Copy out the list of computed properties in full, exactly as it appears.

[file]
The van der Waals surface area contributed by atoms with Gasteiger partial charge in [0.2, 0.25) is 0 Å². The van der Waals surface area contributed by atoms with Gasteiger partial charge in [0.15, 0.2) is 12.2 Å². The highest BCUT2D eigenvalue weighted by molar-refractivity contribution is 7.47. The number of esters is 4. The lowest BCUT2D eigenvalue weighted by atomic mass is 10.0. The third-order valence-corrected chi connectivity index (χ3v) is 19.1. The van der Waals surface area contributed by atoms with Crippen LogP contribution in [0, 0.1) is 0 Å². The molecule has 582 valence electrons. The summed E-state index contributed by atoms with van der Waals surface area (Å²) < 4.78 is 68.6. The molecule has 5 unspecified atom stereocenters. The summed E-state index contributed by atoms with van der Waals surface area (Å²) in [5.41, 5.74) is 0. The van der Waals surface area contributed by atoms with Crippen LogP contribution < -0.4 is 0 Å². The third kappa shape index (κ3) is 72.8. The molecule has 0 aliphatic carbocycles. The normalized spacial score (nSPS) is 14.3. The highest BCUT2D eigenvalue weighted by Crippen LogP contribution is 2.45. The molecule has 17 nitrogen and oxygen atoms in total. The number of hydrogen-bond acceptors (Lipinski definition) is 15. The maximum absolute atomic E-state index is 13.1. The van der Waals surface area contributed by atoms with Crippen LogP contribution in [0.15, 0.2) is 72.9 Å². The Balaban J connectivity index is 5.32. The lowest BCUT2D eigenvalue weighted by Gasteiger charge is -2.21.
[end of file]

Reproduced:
The van der Waals surface area contributed by atoms with Gasteiger partial charge in [0.2, 0.25) is 0 Å². The van der Waals surface area contributed by atoms with Gasteiger partial charge in [0.15, 0.2) is 12.2 Å². The highest BCUT2D eigenvalue weighted by molar-refractivity contribution is 7.47. The number of esters is 4. The lowest BCUT2D eigenvalue weighted by atomic mass is 10.0. The third-order valence-corrected chi connectivity index (χ3v) is 19.1. The van der Waals surface area contributed by atoms with Crippen LogP contribution in [0, 0.1) is 0 Å². The molecule has 582 valence electrons. The summed E-state index contributed by atoms with van der Waals surface area (Å²) < 4.78 is 68.6. The molecule has 5 unspecified atom stereocenters. The summed E-state index contributed by atoms with van der Waals surface area (Å²) in [5.41, 5.74) is 0. The van der Waals surface area contributed by atoms with Crippen LogP contribution < -0.4 is 0 Å². The third kappa shape index (κ3) is 72.8. The molecule has 0 aliphatic carbocycles. The normalized spacial score (nSPS) is 14.3. The highest BCUT2D eigenvalue weighted by Crippen LogP contribution is 2.45. The molecule has 17 nitrogen and oxygen atoms in total. The number of hydrogen-bond acceptors (Lipinski definition) is 15. The maximum absolute atomic E-state index is 13.1. The van der Waals surface area contributed by atoms with Crippen LogP contribution in [0.15, 0.2) is 72.9 Å². The Balaban J connectivity index is 5.32. The lowest BCUT2D eigenvalue weighted by Gasteiger charge is -2.21.